Briefly describe the work you do.
I am primarily a lens-based artist, investigating representations of capitalism and consumerism within the global market. I’m particularly interested in the role of advertising imagery as an influential backdrop in the creation and reflection of personal and collective cultural identities. Working on a project basis, I generally identify topics of interest and slowly develop a conceptual framework around the topic based on discoveries I make as I work. I love irony and infuse it into my work as much as possible.
Tell us a little about your background and how that influences you as an artist.
Growing up, my family was continually moving and morphing as my parents married, divorced, and changed jobs multiple times. Living in a continual state of flux, meeting and living with new people, adapting to new contexts and challenges all helped me recognize and appreciate the complexity of identity and perspective. I am curious about peoples’ stories and how we all fit together and contribute to defining this infinitely shifting organism that is the world. This curiosity inspires me to venture forth, to research and ask questions, to engage in dialogue, and to make observations.
The concept of the “artist studio” has a broad range of meanings, especially in contemporary practice. The idea of the artist toiling away alone in a room may not necessarily reflect what many artists do from day to day anymore. Describe your studio practice and how it differs from (or is the same as) traditional notions of “being in the studio.”
Most of my work happens either in the field or on the computer. As a result, the “studio” as a finite space is not a dominant factor in my practice. When I’m not on location, I spend my time researching, editing and processing images, writing, and experimenting with presentation in order to add conceptual depth to the work.
What unique roles do you see yourself as the artist playing that you may not have envisioned yourself in when you first started making art?
When do you find is the best time of day to make art? Do you have time set aside every day, every week or do you just work whenever you can?
Because I’m a professor with a heavy teaching load, my shooting often happens when I am off from teaching during January and summer months or weekends. My editing, writing and printing occur throughout the year as time permits.
How has your work changed in the last five years? How is it the same?
In general, my work has come somewhat full circle from when I first began working as an artist. I was initially drawn to portrait photography as a way of interacting with people, but became interested in constructs of identity on a larger cultural level, first on a national scale and then on an international one. Recently, I’ve returned to the portrait, but approach it from within a conceptual framework.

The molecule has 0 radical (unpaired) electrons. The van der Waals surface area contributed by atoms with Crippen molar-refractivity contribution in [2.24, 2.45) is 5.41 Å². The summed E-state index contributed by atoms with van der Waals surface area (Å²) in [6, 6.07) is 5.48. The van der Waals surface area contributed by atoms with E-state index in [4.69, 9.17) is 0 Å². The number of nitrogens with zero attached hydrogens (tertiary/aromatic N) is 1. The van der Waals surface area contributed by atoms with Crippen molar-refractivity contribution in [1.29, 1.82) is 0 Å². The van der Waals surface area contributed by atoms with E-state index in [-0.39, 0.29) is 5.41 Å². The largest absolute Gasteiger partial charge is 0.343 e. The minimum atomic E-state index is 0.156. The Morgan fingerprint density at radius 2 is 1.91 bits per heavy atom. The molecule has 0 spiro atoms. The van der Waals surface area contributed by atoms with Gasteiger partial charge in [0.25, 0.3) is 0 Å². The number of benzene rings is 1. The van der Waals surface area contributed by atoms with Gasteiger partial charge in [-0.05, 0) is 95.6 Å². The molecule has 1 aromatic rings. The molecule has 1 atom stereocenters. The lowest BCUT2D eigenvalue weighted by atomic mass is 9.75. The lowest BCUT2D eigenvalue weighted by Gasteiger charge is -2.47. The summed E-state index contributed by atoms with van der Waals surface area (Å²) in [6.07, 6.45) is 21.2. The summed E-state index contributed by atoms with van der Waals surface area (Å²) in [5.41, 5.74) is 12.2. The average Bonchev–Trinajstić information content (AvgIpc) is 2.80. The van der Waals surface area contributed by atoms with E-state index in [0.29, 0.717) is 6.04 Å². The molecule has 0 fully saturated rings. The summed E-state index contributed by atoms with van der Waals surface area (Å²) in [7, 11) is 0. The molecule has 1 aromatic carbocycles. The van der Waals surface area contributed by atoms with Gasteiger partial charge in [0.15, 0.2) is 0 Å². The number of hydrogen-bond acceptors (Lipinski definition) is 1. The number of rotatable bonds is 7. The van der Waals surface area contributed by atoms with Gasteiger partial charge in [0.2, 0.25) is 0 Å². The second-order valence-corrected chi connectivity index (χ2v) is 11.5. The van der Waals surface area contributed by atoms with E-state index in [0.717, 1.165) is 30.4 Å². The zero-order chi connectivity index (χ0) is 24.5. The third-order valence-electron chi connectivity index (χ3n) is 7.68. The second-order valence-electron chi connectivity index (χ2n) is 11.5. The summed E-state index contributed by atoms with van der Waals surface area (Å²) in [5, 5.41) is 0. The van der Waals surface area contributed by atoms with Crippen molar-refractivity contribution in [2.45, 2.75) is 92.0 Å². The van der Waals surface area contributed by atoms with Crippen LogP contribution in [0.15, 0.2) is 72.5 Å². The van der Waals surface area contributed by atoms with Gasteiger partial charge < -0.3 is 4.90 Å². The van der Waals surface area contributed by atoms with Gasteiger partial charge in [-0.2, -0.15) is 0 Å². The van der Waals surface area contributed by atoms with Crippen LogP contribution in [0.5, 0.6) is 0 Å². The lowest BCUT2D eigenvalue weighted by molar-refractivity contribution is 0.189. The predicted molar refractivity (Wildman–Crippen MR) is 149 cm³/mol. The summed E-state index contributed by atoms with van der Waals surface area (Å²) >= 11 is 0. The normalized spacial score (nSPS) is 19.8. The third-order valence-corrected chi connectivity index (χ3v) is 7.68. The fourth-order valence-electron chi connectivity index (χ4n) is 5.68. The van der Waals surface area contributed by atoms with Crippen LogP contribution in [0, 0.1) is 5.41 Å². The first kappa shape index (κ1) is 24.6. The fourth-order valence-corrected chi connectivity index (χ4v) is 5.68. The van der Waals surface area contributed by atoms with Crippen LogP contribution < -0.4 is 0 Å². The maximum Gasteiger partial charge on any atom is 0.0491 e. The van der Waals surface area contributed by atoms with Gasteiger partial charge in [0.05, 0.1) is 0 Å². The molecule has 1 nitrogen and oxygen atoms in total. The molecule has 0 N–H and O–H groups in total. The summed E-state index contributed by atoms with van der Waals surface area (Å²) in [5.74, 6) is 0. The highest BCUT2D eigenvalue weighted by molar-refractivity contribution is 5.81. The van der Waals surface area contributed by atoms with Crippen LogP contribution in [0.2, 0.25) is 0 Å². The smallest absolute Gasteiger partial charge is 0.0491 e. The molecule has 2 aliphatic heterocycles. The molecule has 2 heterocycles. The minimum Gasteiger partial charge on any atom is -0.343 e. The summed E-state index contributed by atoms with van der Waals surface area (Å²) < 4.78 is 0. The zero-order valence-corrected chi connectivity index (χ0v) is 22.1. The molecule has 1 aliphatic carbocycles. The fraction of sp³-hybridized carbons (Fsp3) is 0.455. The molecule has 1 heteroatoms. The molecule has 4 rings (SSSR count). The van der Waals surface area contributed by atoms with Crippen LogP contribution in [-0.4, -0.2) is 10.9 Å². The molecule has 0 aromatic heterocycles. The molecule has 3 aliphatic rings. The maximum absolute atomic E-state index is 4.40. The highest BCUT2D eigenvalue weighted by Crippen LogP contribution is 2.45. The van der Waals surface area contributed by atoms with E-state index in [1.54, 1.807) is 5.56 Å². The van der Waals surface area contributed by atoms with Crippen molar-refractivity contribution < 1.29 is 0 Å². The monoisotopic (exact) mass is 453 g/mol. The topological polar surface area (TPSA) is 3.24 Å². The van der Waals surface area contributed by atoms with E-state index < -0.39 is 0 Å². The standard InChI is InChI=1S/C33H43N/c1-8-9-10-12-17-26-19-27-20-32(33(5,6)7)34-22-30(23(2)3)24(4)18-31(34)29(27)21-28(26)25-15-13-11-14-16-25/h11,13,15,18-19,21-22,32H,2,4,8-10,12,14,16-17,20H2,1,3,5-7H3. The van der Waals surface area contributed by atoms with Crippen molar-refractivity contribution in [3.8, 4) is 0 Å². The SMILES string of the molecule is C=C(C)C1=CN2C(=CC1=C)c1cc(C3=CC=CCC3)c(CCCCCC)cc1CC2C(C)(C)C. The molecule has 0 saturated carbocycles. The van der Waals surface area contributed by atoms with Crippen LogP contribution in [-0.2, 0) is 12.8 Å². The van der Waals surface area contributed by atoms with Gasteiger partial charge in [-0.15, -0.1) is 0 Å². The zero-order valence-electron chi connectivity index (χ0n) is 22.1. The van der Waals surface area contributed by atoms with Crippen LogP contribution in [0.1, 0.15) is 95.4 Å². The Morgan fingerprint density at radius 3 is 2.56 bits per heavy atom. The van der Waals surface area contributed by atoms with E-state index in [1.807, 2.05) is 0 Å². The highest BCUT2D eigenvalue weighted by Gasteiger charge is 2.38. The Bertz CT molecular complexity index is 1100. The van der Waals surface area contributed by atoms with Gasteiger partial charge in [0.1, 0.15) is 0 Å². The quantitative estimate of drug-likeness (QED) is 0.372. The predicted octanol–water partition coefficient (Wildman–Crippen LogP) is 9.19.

Are there people such as family, friends, writers, philosophers or even pop icons that have had an impact on the work you do?
I love looking at all manner of art. There are so many amazing artists and curators out there.
I am lucky to have a strong network of artist friends who have influenced my ideas and been an inspiration for me. Artists I have never met, but feel my work is somewhat in dialogue with, include Martin Parr, Walker Evans, Brian Ulrich, Cao Fei, Andy Warhol, and maybe Jeff Koons. Thinkers who have influenced me include Walter Benjamin, Jean Baudrillard, Guy Debord, Marshall McLuchan, Stephen Colbert…My work is also influenced by current events. I read a lot of news magazines and watch political/social documentaries.
If you had an occupation outside of being an artist, what would that be and why?
I’m pretty passionate about social justice issues, I love to cook and feed people, and I enjoy helping people connect with other people or resources they need. So I could see myself as a social worker of some kind, the owner of an intimate neighborhood café, or matchmaker. Right now, I work as a professor of studio art, which involves everything mentioned but the cooking. I am not the professor who bakes cookies for her students.
Born and raised in the Mid-Atlantic region of the U.S., Priscilla Briggs is an artist currently based in Minneapolis, MN. She holds an MFA from Maryland Institute College of Art and a BA from Carnegie Mellon University. Her explorations as an artist have taken her to various areas of the world, most influentially China, where she completed residencies at Art Channel in Beijing in 2008 and the Chinese European Art Center in Xiamen in 2010 and 2013.
Priscilla has received various grants for her projects, including 2010 and 2014 MN State Arts Board Grants as well as a 2008 McKnight Artist Fellowship. Her work has been exhibited widely and is included in the Midwest Photographer’s Project at the Museum of Contemporary Photography in Chicago. She recently joined the artist collective of Piacsek Gallery based in the UK.
All images copyright of the artist and used with their permission.